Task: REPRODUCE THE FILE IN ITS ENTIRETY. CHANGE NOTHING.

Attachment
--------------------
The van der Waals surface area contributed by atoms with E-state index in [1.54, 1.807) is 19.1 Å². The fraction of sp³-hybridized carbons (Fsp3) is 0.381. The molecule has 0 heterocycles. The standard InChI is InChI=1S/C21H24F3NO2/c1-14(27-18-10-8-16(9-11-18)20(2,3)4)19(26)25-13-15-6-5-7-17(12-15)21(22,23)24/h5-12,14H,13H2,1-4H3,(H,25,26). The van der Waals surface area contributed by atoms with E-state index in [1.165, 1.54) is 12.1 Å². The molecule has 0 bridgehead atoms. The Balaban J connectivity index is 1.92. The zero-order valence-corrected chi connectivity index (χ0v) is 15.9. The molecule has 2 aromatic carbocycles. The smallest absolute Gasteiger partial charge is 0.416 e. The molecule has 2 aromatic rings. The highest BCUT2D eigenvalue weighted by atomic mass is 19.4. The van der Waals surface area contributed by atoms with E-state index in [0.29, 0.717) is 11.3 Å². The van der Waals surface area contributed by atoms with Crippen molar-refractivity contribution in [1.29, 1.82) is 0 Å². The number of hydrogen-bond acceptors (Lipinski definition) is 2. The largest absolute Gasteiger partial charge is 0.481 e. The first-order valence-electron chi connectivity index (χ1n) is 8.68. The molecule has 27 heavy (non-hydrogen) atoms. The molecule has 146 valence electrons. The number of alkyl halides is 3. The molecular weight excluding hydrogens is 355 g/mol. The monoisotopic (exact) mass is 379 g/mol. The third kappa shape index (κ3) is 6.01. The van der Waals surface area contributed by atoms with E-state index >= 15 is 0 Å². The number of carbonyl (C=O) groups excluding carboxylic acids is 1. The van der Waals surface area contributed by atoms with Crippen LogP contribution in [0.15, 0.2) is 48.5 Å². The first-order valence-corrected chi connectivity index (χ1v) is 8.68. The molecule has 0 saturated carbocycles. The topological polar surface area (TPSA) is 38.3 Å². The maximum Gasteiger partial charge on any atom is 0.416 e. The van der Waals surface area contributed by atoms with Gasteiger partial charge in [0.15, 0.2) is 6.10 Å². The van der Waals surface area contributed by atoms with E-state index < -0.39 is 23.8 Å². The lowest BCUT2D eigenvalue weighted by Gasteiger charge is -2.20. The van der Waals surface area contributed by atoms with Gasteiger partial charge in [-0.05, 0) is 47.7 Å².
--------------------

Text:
The van der Waals surface area contributed by atoms with E-state index in [1.54, 1.807) is 19.1 Å². The fraction of sp³-hybridized carbons (Fsp3) is 0.381. The molecule has 0 heterocycles. The standard InChI is InChI=1S/C21H24F3NO2/c1-14(27-18-10-8-16(9-11-18)20(2,3)4)19(26)25-13-15-6-5-7-17(12-15)21(22,23)24/h5-12,14H,13H2,1-4H3,(H,25,26). The van der Waals surface area contributed by atoms with E-state index in [1.165, 1.54) is 12.1 Å². The molecule has 0 bridgehead atoms. The Balaban J connectivity index is 1.92. The zero-order valence-corrected chi connectivity index (χ0v) is 15.9. The molecule has 2 aromatic carbocycles. The smallest absolute Gasteiger partial charge is 0.416 e. The molecule has 2 aromatic rings. The highest BCUT2D eigenvalue weighted by atomic mass is 19.4. The van der Waals surface area contributed by atoms with E-state index in [0.29, 0.717) is 11.3 Å². The van der Waals surface area contributed by atoms with Crippen molar-refractivity contribution in [1.29, 1.82) is 0 Å². The number of hydrogen-bond acceptors (Lipinski definition) is 2. The largest absolute Gasteiger partial charge is 0.481 e. The first-order valence-electron chi connectivity index (χ1n) is 8.68. The molecule has 27 heavy (non-hydrogen) atoms. The molecule has 146 valence electrons. The number of alkyl halides is 3. The molecular weight excluding hydrogens is 355 g/mol. The monoisotopic (exact) mass is 379 g/mol. The third kappa shape index (κ3) is 6.01. The van der Waals surface area contributed by atoms with E-state index >= 15 is 0 Å². The number of carbonyl (C=O) groups excluding carboxylic acids is 1. The van der Waals surface area contributed by atoms with Crippen LogP contribution in [0.15, 0.2) is 48.5 Å². The first-order valence-corrected chi connectivity index (χ1v) is 8.68. The molecule has 0 saturated carbocycles. The topological polar surface area (TPSA) is 38.3 Å². The maximum Gasteiger partial charge on any atom is 0.416 e. The van der Waals surface area contributed by atoms with Gasteiger partial charge in [0.15, 0.2) is 6.10 Å². The van der Waals surface area contributed by atoms with E-state index < -0.39 is 23.8 Å². The lowest BCUT2D eigenvalue weighted by Gasteiger charge is -2.20. The van der Waals surface area contributed by atoms with Gasteiger partial charge in [-0.05, 0) is 47.7 Å².